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Cartee-Haring v. Cent. Bucks Sch. Dist.

United States District Court, E.D. Pennsylvania
Oct 31, 2022
Civil Action 20-1995 (E.D. Pa. Oct. 31, 2022)


Civil Action 20-1995 21-2587


REBECCA CARTEE-HARING, Plaintiff, v. CENTRAL BUCKS SCHOOL DISTRICT, Defendant. DAWN MARINELLO, on behalf of herself and similarly situated plaintiffs, Plaintiff, v. CENTRAL BUCKS SCHOOL DISTRICT, Defendant.




Plaintiff Rebecca Cartee-Haring is a female schoolteacher who brings claims under the federal Equal Pay Act (“EPA”) statute and its Pennsylvania analog for pay discrimination by her employer, Defendant Central Bucks School District (“Defendant”). Plaintiff Dawn Marinello is also a female schoolteacher and brings similar claims under the same statutes in her case on behalf of herself and similarly situated plaintiffs. The Court decided to certify these consolidated cases as a collective action over Defendant's objection that Plaintiffs are not entitled to damages that occurred outside of the EPA's three-year statute of limitations. Based on this objection, Defendant now moves to certify for interlocutory appeal the Court's decision to certify Plaintiff Marinello's collective action. For the following reasons, Defendant's motion will be denied.

“An action to recover the liability [under the EPA] may be maintained against any employer [] in any Federal or State court . . . by any one or more employees for and in behalf of himself or themselves and other employees similarly situated.” 29 U.S.C. § 216(b).


The full factual background of this consolidated action as it pertains to Plaintiffs' claims was explained in detail in the Court's prior opinion granting final certification for the collective action. Cartee-Haring v. Central Bucks Sch. Dist., No. 20-1995, 2022 WL 3647819, at *1-4 (E.D. Pa. Aug. 24, 2022). The Court found after holding an evidentiary hearing on June 28, 2022 that Plaintiffs had established through the testimony of several witnesses that by a preponderance of the evidence the Defendant's Salary Schedule paid female employees less than their male counterparts. Plaintiffs' collective action alleged a putative class that included similarly situated plaintiffs who were employed by Defendant as far back as January 1, 2000, which is the date Plaintiffs allege that Defendant officially began using the pay schedule they find offensive in this case. Id. at *2.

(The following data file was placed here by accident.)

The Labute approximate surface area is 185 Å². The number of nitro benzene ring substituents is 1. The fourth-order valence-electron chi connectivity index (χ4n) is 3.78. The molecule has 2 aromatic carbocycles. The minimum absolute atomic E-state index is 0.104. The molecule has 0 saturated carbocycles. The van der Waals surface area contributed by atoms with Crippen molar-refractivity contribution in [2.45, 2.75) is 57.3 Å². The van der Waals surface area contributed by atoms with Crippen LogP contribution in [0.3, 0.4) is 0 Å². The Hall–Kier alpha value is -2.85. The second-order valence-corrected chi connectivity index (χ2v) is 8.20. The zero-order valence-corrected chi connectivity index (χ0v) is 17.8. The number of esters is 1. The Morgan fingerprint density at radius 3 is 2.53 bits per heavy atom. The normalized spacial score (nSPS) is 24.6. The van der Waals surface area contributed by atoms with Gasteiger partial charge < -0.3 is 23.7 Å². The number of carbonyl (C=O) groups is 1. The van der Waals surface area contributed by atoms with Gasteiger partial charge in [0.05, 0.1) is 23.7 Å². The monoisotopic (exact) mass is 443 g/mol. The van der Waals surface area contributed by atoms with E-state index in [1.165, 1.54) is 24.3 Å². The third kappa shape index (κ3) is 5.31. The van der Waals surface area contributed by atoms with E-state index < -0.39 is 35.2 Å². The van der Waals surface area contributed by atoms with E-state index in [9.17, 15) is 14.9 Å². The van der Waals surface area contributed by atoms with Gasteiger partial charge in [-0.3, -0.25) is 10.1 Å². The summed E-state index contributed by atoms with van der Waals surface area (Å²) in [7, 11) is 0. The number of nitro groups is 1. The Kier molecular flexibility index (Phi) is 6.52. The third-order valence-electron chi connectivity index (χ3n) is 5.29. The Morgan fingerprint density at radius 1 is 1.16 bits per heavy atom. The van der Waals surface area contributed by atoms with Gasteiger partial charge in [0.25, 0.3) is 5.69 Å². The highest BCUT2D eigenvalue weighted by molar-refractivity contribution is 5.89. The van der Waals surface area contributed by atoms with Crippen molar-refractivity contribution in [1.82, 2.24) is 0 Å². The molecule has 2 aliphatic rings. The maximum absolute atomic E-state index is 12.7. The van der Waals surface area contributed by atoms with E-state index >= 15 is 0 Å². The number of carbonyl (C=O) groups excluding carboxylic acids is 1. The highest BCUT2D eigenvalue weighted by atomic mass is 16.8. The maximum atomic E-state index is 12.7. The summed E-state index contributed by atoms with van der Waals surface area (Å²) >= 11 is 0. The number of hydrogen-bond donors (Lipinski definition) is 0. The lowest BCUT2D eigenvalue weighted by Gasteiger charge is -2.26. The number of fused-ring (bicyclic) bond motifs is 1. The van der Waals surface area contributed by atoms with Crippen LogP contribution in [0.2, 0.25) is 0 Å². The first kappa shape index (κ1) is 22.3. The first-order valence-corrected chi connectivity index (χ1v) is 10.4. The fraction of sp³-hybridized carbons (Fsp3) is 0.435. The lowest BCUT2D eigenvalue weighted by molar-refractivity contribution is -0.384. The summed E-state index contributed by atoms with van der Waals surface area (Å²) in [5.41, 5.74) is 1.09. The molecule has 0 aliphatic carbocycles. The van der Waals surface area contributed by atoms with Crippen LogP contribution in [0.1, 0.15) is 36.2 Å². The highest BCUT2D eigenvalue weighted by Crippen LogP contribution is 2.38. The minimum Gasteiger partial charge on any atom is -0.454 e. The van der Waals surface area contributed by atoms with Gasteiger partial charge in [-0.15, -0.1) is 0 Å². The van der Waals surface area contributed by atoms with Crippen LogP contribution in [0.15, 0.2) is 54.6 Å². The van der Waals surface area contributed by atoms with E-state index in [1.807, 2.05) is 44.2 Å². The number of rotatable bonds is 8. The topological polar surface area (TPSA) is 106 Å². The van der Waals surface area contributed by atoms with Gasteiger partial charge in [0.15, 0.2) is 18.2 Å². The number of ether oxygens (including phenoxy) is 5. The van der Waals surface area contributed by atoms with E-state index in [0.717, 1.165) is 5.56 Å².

As for this consolidated case's procedural history, Plaintiff Cartee-Haring filed her original Complaint on April 22, 2020, followed by an Amended Complaint and a Second Amended Complaint. In November 2020, the Court partially granted without prejudice Defendant's motion to dismiss Plaintiff Cartee-Haring's Second Amended Complaint, with only the sex discrimination claim surviving, after which Plaintiff Cartee-Haring filed a Third Amended Complaint which revived the age and disability discrimination claims. Plaintiff Marinello filed her Complaint on June 8, 2021 as a putative collective action, and the Court consolidated the two cases in November 2021. The Court denied partial summary judgment on June 27, 2022. Plaintiff Marinello moved to certify the collective action, which the Court granted over Defendant's objection on August 24, 2022. On September 15, 2022, Defendant filed this motion to certify the Court's ruling for interlocutory appeal, to which Plaintiff Marinello responded on the same day.


In general, a matter may not be appealed to a court of appeals until a final judgment has been rendered by the district judge. 28 U.S.C. § 1291. A district court may certify an order for interlocutory appeal only upon finding: (1) the order involves a controlling question of law (2) upon which there is substantial ground for difference of opinion and (3) an immediate appeal may materially advance the ultimate termination of the litigation. 28 U.S.C. § 1292(b). But, even if these threshold requirements are satisfied, the decision to certify an appeal rests within the discretion of the district court. United States v. Exide Corp., No. 00-3057, 2002 WL 992817, at *2 (E.D. Pa. May 15, 2002) (Buckwalter, J.). The burden is on the party seeking certification to demonstrate that “exceptional circumstances justify a departure from the basic policy against piecemeal litigation and of postponing appellate review until after the entry of a final judgment.” Rottmund v. Cont'l Assurance Co., 813 F.Supp. 1104, 1112 (E.D. Pa. 1992) (Huyett, J.). As an initial matter, there is a “strong presumption against interlocutory review of [certification] orders.” Camesi v. Univ. of Pittsburgh Med. Ctr., 729 F.3d 239, 247 (3d Cir. 2013). As the Third Circuit has observed in general:

It is quite apparent from the legislative history of the Act of September 2, 1958 that Congress intended that section 1292(b) should be sparingly applied. It is to be used only in exceptional cases where an intermediate appeal may avoid protracted and expensive litigation and is not intended to open the floodgates to a vast number of appeals from interlocutory orders in ordinary litigation. Both the district judge and the court of appeals are to exercise independent judgment in each case and are not to act routinely.